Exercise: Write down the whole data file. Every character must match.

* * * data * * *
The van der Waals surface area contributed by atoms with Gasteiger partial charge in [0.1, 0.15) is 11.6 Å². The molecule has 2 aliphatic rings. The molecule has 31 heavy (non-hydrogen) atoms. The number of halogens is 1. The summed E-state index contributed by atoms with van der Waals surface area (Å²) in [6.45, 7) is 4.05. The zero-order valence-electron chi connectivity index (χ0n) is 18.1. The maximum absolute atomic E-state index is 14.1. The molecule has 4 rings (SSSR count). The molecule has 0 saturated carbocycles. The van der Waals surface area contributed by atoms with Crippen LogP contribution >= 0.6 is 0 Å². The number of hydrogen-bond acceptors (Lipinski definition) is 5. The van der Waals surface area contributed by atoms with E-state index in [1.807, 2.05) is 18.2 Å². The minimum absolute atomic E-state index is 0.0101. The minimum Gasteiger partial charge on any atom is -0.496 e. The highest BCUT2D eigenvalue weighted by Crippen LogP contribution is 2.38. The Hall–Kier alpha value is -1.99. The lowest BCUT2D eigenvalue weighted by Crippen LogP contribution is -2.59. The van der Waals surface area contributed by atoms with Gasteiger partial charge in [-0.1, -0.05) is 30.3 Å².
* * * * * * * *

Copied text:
The van der Waals surface area contributed by atoms with Gasteiger partial charge in [0.1, 0.15) is 11.6 Å². The molecule has 2 aliphatic rings. The molecule has 31 heavy (non-hydrogen) atoms. The number of halogens is 1. The summed E-state index contributed by atoms with van der Waals surface area (Å²) in [6.45, 7) is 4.05. The zero-order valence-electron chi connectivity index (χ0n) is 18.1. The maximum absolute atomic E-state index is 14.1. The molecule has 4 rings (SSSR count). The molecule has 0 saturated carbocycles. The van der Waals surface area contributed by atoms with Crippen LogP contribution >= 0.6 is 0 Å². The number of hydrogen-bond acceptors (Lipinski definition) is 5. The van der Waals surface area contributed by atoms with E-state index in [1.807, 2.05) is 18.2 Å². The minimum absolute atomic E-state index is 0.0101. The minimum Gasteiger partial charge on any atom is -0.496 e. The highest BCUT2D eigenvalue weighted by Crippen LogP contribution is 2.38. The Hall–Kier alpha value is -1.99. The lowest BCUT2D eigenvalue weighted by Crippen LogP contribution is -2.59. The van der Waals surface area contributed by atoms with Gasteiger partial charge in [-0.1, -0.05) is 30.3 Å².